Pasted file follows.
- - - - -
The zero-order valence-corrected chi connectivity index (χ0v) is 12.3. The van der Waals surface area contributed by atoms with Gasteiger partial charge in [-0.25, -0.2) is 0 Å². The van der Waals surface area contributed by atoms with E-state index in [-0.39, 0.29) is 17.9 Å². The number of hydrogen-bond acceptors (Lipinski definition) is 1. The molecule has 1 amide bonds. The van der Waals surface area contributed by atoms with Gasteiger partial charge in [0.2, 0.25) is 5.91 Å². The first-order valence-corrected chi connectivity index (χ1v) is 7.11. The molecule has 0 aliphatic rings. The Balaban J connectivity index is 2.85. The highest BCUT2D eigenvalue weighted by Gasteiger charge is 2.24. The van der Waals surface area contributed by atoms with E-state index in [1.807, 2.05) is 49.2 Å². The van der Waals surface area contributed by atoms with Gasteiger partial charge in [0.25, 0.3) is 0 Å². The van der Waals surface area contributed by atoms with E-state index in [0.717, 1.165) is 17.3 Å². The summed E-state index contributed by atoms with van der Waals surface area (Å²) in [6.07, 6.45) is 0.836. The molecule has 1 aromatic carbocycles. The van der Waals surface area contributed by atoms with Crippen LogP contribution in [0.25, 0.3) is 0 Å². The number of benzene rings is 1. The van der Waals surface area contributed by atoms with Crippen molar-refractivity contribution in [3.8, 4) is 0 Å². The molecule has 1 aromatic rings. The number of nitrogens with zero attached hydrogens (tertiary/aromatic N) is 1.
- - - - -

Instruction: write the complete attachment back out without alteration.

The zero-order valence-corrected chi connectivity index (χ0v) is 12.3. The van der Waals surface area contributed by atoms with Gasteiger partial charge in [-0.25, -0.2) is 0 Å². The van der Waals surface area contributed by atoms with E-state index in [-0.39, 0.29) is 17.9 Å². The number of hydrogen-bond acceptors (Lipinski definition) is 1. The molecule has 1 amide bonds. The van der Waals surface area contributed by atoms with Gasteiger partial charge in [0.2, 0.25) is 5.91 Å². The first-order valence-corrected chi connectivity index (χ1v) is 7.11. The molecule has 0 aliphatic rings. The Balaban J connectivity index is 2.85. The highest BCUT2D eigenvalue weighted by Gasteiger charge is 2.24. The van der Waals surface area contributed by atoms with E-state index in [1.807, 2.05) is 49.2 Å². The van der Waals surface area contributed by atoms with Gasteiger partial charge in [0.25, 0.3) is 0 Å². The van der Waals surface area contributed by atoms with E-state index in [0.717, 1.165) is 17.3 Å². The summed E-state index contributed by atoms with van der Waals surface area (Å²) in [6.07, 6.45) is 0.836. The molecule has 1 aromatic carbocycles. The van der Waals surface area contributed by atoms with Crippen LogP contribution in [0.25, 0.3) is 0 Å². The number of benzene rings is 1. The van der Waals surface area contributed by atoms with Crippen molar-refractivity contribution in [3.8, 4) is 0 Å². The molecule has 1 aromatic rings. The number of nitrogens with zero attached hydrogens (tertiary/aromatic N) is 1.